Consumer prices rising amid hot inflation could hold down economic growth, and a less hawkish Federal Reserve could push gold prices higher.
Gold prices have been range-bound in a $1,800 per ounce holding pattern that goes all the way back to summer of last year. With the Fed set to raise interest rates in 2022, that could push the dollar higher and set gold back even further, but things could change.
Ambition may overcome the reality, and slower economic growth in 2022 could tell the Fed to scale back on its aggressive interest rate-raising policy. Weak economic data from high unemployment levels and growing government debt could be just what gold needs to spark a rally.
“The possibility of weakish economic data in the aftermath of the Omicron variant and somewhat less inflationary pressure manifesting, along with the lack of strict inflation targeting, are all factors likely to keep the US central bank from pulling the trigger on a hike in March, as the consensus increasingly expects,” said Bart Melek, head of commodity strategy at TD Securities.
Analytics show that the Fed could raise rates four times this year, pushing the greenback higher as it rallied to end 2021. Gold prices fell 4% in 2021 as investors were re-invigorated to head back into equities as the economy continued to recover from 2020’s pandemic-ridden year.
Melek foresees that gold prices could possibly hit $1,850 in the short-term horizon. That’s possible if the Fed is essentially all talk and less hawk.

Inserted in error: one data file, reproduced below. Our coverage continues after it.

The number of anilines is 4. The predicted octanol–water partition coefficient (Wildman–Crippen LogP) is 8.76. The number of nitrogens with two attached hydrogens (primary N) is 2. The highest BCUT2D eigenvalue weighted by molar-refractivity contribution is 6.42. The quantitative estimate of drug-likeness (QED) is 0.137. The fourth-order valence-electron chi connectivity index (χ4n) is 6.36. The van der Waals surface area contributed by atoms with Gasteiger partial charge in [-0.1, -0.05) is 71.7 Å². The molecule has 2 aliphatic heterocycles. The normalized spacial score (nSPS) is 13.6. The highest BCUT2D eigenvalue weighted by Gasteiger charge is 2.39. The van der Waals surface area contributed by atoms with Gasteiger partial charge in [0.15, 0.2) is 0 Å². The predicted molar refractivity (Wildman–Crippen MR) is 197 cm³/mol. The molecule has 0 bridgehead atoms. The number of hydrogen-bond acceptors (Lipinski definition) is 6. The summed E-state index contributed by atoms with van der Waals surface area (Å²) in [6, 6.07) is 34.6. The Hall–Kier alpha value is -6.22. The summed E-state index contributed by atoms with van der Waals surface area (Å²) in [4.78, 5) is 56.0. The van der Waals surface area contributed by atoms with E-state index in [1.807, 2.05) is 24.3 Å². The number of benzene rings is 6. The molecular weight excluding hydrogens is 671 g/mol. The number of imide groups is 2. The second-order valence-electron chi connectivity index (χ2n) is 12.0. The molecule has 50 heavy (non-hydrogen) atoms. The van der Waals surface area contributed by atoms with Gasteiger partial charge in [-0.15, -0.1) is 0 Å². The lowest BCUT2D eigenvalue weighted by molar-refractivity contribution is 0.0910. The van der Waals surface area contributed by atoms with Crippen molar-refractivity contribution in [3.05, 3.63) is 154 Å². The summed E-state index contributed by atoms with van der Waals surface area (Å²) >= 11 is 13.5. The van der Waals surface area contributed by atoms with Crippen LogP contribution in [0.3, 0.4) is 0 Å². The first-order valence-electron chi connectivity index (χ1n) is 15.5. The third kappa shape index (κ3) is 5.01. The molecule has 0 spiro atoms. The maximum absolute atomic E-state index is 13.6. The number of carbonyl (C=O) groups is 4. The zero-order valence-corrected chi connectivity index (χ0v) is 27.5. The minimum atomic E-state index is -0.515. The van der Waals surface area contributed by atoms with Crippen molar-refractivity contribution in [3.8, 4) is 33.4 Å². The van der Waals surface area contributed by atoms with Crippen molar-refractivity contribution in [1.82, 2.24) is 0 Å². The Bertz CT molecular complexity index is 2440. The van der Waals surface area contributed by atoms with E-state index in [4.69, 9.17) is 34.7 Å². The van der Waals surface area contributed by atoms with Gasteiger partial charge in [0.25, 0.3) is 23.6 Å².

“[Federal Reserve Chair] Jerome Powell is no hawk, and there is a long way to go to operate at full capacity. Policymakers will continue to make policy in response to the numbers,” Melek said. “Any rate increases will not turn policy restrictive for a while yet.”
Getting Physical Gold Exposure
Investors looking for ways to own gold outside of traditional coins or bars can opt for gold funds. One such fund to consider is the Sprott Physical Gold Trust PHYS, which gives investors easy access to gold exposure with the option to convert their ownership shares to physical gold.
“The Trusts’ precious metals are fully allocated which provides the Trusts with direct beneficial ownership,” the Sprott product website notes. “Unlike other bullion funds, the Trusts do not have an unallocated account that is used to facilitate transfers of bullion between financial institutions that act as authorized participants.”
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